No. I am merely here for the ride. I am not going to scurry around like a monkey. Not any more. Not this time. I decide to press the cafeteria level instead.

Soon the door swishes open. The walls are creme colored concave panels with concealed lighting and there is even a painting of wild oat fields framed against wispy blue mountains. If not the conspicuous emergency airlock with bright red lettering that reads, STAND CLEAR, EXPLOSIVE BOLTS. I could just as well be in a new age designer restaurant on earth. Somewhere between deciding whether to opt for Balti curry with Basmati rice or cheese macaroni, I wondered to myself how far the poison had canaled it’s way into my mind. It wasn’t anxiety that compelled me towards such a train of thought. Rather I was seized by an explicable urge to question only because the sicker I am…the longer I usually have to stay in the spacecraft.

Time passes excruciatingly slowly in space – a minute has the texture of a full hour and so on. The last time I found myself here was when I was struck down with dengue fever. In earth time. I must have spent two years and bit more here. Somewhere between wondering how long I would have to spend on the spaceship and trying to figure out how best to keep my mind and body occupied. I was overwhelmed by a stronger awareness which suddenly swept all these indolent thoughts away from my mind like a tsunami.

On the desk where I usually strap myself down for a meal. Because that’s really the only way one consumes food in space. There was a ledger and beside it a fountain pen with a bottle of ink.

It’s a large book with ornate fittings. A old sort of ledger. The sort of size that maps are usually printed on. I open it ever slowly. I know it sounds slightly perverse, but the texture of the paper was too creamy to resist. Soon I am burying my whole face in it with thoughts of ‘so nice’ flitting thru my me.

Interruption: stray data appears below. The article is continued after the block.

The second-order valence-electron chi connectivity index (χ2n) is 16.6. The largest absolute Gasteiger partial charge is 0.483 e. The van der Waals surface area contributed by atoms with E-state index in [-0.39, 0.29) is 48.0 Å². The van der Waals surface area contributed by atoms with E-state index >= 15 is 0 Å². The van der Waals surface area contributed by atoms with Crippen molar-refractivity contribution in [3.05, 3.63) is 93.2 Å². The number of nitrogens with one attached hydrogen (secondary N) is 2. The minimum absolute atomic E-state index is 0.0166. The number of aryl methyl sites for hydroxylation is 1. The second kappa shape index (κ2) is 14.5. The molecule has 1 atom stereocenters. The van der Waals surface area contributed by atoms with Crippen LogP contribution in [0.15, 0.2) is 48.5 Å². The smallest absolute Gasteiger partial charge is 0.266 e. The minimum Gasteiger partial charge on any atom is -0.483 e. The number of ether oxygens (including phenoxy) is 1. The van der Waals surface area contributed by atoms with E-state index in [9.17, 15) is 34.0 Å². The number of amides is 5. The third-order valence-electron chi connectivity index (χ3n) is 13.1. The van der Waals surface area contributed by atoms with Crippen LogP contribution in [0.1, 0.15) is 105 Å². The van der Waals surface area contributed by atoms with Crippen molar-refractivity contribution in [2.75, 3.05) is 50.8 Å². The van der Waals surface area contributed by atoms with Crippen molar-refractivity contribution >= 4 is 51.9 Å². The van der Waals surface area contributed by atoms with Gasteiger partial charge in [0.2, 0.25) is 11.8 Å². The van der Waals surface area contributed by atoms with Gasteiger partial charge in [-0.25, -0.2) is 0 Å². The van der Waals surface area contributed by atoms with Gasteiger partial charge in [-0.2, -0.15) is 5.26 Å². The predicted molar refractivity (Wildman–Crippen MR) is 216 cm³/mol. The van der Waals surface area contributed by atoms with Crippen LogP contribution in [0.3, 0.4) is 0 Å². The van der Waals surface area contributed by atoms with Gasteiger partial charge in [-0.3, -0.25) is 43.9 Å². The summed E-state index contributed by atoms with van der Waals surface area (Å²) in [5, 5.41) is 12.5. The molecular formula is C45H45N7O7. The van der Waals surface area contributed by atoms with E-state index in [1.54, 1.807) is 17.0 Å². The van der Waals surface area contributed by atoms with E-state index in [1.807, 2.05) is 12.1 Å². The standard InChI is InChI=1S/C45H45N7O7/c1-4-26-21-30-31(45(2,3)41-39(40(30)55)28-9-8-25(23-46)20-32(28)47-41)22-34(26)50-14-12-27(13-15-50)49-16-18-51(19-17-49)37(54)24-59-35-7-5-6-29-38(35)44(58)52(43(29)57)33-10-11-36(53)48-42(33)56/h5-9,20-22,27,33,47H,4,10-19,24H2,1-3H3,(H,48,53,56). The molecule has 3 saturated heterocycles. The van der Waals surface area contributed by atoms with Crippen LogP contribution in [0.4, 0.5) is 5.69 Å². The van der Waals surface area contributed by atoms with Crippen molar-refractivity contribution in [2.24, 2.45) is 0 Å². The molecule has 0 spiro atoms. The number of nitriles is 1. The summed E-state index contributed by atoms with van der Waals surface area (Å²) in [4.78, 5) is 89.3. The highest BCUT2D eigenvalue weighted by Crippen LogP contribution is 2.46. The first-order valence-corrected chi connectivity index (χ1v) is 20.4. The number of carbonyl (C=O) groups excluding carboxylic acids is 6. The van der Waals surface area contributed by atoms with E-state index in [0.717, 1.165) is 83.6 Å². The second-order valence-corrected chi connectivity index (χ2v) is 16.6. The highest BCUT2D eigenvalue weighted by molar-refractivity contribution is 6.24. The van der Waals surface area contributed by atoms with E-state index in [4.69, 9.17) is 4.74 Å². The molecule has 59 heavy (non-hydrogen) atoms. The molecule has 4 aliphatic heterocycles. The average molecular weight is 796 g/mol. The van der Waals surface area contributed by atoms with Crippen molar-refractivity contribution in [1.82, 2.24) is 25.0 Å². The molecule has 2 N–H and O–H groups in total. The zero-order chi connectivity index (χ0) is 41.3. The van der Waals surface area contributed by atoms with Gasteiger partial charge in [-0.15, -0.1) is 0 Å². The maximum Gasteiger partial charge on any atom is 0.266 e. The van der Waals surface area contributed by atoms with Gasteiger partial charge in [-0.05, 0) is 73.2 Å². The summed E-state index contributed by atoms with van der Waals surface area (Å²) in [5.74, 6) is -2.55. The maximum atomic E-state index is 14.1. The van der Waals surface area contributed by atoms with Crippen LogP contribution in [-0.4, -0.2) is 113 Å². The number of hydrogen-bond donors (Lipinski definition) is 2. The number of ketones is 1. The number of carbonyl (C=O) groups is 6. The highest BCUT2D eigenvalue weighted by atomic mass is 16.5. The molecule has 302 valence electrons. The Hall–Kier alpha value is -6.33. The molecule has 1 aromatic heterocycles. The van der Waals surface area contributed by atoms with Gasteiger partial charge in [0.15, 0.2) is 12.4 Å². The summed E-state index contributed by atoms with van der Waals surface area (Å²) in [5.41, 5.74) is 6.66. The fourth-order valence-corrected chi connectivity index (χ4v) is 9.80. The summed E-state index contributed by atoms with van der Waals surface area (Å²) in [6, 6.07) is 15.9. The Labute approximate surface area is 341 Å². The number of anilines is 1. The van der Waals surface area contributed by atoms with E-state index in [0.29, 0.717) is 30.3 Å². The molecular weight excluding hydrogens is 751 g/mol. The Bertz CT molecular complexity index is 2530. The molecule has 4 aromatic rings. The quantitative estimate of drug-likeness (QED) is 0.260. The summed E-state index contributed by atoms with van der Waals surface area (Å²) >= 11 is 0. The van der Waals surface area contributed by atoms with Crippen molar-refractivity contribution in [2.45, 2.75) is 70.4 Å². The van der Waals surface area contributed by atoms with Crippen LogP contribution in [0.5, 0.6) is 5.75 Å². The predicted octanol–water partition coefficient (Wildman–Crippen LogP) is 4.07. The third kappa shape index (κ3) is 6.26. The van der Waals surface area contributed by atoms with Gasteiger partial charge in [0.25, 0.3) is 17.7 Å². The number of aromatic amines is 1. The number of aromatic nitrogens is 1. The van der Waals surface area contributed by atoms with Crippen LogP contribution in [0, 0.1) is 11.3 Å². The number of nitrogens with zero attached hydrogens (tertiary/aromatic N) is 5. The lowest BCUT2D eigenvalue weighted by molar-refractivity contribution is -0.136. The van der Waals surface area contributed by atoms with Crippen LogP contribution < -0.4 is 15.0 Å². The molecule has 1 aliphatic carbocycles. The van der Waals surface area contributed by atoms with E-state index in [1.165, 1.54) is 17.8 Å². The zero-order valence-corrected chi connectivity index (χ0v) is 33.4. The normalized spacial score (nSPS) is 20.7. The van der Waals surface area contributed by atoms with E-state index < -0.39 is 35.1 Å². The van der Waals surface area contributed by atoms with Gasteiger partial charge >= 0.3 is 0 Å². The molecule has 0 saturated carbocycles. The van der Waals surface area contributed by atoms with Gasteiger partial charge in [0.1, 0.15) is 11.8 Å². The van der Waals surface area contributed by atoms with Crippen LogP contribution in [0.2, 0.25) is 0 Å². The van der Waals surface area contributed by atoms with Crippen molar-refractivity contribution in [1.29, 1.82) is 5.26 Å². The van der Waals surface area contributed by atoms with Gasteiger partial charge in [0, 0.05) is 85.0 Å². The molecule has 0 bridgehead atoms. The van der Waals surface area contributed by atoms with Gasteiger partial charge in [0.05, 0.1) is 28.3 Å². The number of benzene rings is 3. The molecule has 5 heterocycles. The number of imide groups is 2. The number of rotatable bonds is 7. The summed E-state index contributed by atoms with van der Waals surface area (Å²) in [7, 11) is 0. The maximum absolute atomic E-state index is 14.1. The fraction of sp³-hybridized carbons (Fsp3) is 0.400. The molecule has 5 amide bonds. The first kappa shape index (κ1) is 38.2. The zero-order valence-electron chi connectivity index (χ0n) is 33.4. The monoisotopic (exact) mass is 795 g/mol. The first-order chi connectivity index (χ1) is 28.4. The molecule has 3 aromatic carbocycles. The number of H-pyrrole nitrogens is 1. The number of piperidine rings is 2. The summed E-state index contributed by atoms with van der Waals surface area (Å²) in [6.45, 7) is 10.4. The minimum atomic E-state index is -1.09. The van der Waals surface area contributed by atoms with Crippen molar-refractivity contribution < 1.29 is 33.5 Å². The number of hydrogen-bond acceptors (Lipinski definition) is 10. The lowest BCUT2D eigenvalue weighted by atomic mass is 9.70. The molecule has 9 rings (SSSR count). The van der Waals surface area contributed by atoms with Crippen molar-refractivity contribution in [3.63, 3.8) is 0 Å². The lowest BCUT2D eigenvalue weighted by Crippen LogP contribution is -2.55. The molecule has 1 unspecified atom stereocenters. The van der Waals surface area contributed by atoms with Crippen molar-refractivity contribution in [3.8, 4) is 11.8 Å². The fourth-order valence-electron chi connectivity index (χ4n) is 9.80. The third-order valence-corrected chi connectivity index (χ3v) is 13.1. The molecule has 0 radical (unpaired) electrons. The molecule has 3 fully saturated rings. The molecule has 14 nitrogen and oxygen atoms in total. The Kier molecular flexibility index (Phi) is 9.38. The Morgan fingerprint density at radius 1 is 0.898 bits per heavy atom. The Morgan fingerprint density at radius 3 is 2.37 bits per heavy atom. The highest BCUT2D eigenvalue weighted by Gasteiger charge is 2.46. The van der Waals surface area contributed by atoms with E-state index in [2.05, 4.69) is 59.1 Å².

I’ve always written by hand. Mostly with a fountain pen, so naturally I found the sight of a physical book, even if it was empty conforting. I began to run my hands across the pages feeling the crispness in between my thumb and index finger.

I guess it’s possoble to document my thoughts by using one of many keyboards on the spaceships. But keyboards aren’t the same as writing stationary. For one they lack the tactile sensation that can comes when a writing instrument glides over paper. A keyboard is too detached…metallic. A pen is a much more primal means of expressing oneself. One can even feel the honesty of alphabets, muscles and sinews as they come out of one’s body. It’s an intensely satisfying feeling.

Then it came to me again… long will I have to spend in this space ship this time?

How long?

How long this time?

Then very slowly I look down at the infinity of the empty page that stretches out before me like a milky ocean….I run one finger across the page. It makes a desperate rasping sound like a drowning man. It’s apt as I am the lone astronaut…lost in space.